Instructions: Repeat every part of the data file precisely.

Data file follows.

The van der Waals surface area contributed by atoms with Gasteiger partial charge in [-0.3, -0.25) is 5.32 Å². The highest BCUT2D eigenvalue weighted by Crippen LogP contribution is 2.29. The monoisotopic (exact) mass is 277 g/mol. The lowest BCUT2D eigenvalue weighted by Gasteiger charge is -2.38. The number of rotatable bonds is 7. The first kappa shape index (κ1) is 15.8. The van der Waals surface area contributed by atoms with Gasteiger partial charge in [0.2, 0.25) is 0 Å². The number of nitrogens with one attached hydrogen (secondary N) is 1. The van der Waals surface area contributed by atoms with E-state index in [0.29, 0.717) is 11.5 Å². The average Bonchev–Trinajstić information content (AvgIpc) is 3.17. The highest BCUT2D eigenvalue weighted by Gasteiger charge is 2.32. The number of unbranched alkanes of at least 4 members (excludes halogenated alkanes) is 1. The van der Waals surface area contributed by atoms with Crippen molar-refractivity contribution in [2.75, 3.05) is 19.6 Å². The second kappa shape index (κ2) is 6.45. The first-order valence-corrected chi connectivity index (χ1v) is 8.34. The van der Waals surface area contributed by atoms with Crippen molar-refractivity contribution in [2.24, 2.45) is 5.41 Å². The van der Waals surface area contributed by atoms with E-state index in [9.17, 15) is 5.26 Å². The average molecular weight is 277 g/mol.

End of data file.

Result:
The van der Waals surface area contributed by atoms with Gasteiger partial charge in [-0.3, -0.25) is 5.32 Å². The highest BCUT2D eigenvalue weighted by Crippen LogP contribution is 2.29. The monoisotopic (exact) mass is 277 g/mol. The lowest BCUT2D eigenvalue weighted by Gasteiger charge is -2.38. The number of rotatable bonds is 7. The first kappa shape index (κ1) is 15.8. The van der Waals surface area contributed by atoms with Gasteiger partial charge in [0.2, 0.25) is 0 Å². The number of nitrogens with one attached hydrogen (secondary N) is 1. The van der Waals surface area contributed by atoms with E-state index in [0.29, 0.717) is 11.5 Å². The average Bonchev–Trinajstić information content (AvgIpc) is 3.17. The highest BCUT2D eigenvalue weighted by Gasteiger charge is 2.32. The number of unbranched alkanes of at least 4 members (excludes halogenated alkanes) is 1. The van der Waals surface area contributed by atoms with Crippen molar-refractivity contribution in [2.75, 3.05) is 19.6 Å². The second kappa shape index (κ2) is 6.45. The first-order valence-corrected chi connectivity index (χ1v) is 8.34. The van der Waals surface area contributed by atoms with Crippen molar-refractivity contribution in [2.24, 2.45) is 5.41 Å². The van der Waals surface area contributed by atoms with E-state index in [9.17, 15) is 5.26 Å². The average molecular weight is 277 g/mol.